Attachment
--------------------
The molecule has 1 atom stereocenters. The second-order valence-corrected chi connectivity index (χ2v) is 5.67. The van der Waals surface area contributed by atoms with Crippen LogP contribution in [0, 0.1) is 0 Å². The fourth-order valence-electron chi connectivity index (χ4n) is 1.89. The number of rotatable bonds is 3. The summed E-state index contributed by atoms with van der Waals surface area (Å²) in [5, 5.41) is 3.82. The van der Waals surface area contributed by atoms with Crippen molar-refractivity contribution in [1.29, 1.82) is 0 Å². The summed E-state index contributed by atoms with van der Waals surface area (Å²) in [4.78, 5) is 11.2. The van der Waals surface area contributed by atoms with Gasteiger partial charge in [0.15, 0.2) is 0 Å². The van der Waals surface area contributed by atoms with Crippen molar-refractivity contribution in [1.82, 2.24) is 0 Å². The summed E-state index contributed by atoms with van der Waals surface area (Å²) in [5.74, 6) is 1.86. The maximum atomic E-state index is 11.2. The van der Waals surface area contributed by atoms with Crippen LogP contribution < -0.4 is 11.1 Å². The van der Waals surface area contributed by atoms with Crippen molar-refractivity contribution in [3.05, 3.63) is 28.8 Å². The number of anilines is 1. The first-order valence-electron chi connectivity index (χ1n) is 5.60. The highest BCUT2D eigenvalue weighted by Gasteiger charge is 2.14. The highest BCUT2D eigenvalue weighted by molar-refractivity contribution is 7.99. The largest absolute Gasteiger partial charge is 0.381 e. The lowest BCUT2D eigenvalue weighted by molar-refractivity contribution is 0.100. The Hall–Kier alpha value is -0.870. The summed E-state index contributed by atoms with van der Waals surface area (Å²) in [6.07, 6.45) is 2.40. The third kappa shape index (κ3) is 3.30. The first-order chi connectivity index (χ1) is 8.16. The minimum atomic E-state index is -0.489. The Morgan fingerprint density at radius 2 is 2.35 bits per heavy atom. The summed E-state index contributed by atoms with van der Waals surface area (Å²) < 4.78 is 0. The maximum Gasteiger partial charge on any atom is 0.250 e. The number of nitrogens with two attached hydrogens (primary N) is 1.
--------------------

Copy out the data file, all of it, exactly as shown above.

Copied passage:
The molecule has 1 atom stereocenters. The second-order valence-corrected chi connectivity index (χ2v) is 5.67. The van der Waals surface area contributed by atoms with Crippen LogP contribution in [0, 0.1) is 0 Å². The fourth-order valence-electron chi connectivity index (χ4n) is 1.89. The number of rotatable bonds is 3. The summed E-state index contributed by atoms with van der Waals surface area (Å²) in [5, 5.41) is 3.82. The van der Waals surface area contributed by atoms with Crippen molar-refractivity contribution in [1.29, 1.82) is 0 Å². The summed E-state index contributed by atoms with van der Waals surface area (Å²) in [4.78, 5) is 11.2. The van der Waals surface area contributed by atoms with Gasteiger partial charge in [0.15, 0.2) is 0 Å². The van der Waals surface area contributed by atoms with Crippen molar-refractivity contribution in [1.82, 2.24) is 0 Å². The summed E-state index contributed by atoms with van der Waals surface area (Å²) in [5.74, 6) is 1.86. The maximum atomic E-state index is 11.2. The van der Waals surface area contributed by atoms with Crippen LogP contribution < -0.4 is 11.1 Å². The van der Waals surface area contributed by atoms with Crippen molar-refractivity contribution in [3.05, 3.63) is 28.8 Å². The number of anilines is 1. The first-order valence-electron chi connectivity index (χ1n) is 5.60. The highest BCUT2D eigenvalue weighted by Gasteiger charge is 2.14. The highest BCUT2D eigenvalue weighted by molar-refractivity contribution is 7.99. The largest absolute Gasteiger partial charge is 0.381 e. The lowest BCUT2D eigenvalue weighted by molar-refractivity contribution is 0.100. The Hall–Kier alpha value is -0.870. The summed E-state index contributed by atoms with van der Waals surface area (Å²) in [6.07, 6.45) is 2.40. The third kappa shape index (κ3) is 3.30. The first-order chi connectivity index (χ1) is 8.16. The minimum atomic E-state index is -0.489. The Morgan fingerprint density at radius 2 is 2.35 bits per heavy atom. The summed E-state index contributed by atoms with van der Waals surface area (Å²) < 4.78 is 0. The maximum Gasteiger partial charge on any atom is 0.250 e. The number of nitrogens with two attached hydrogens (primary N) is 1.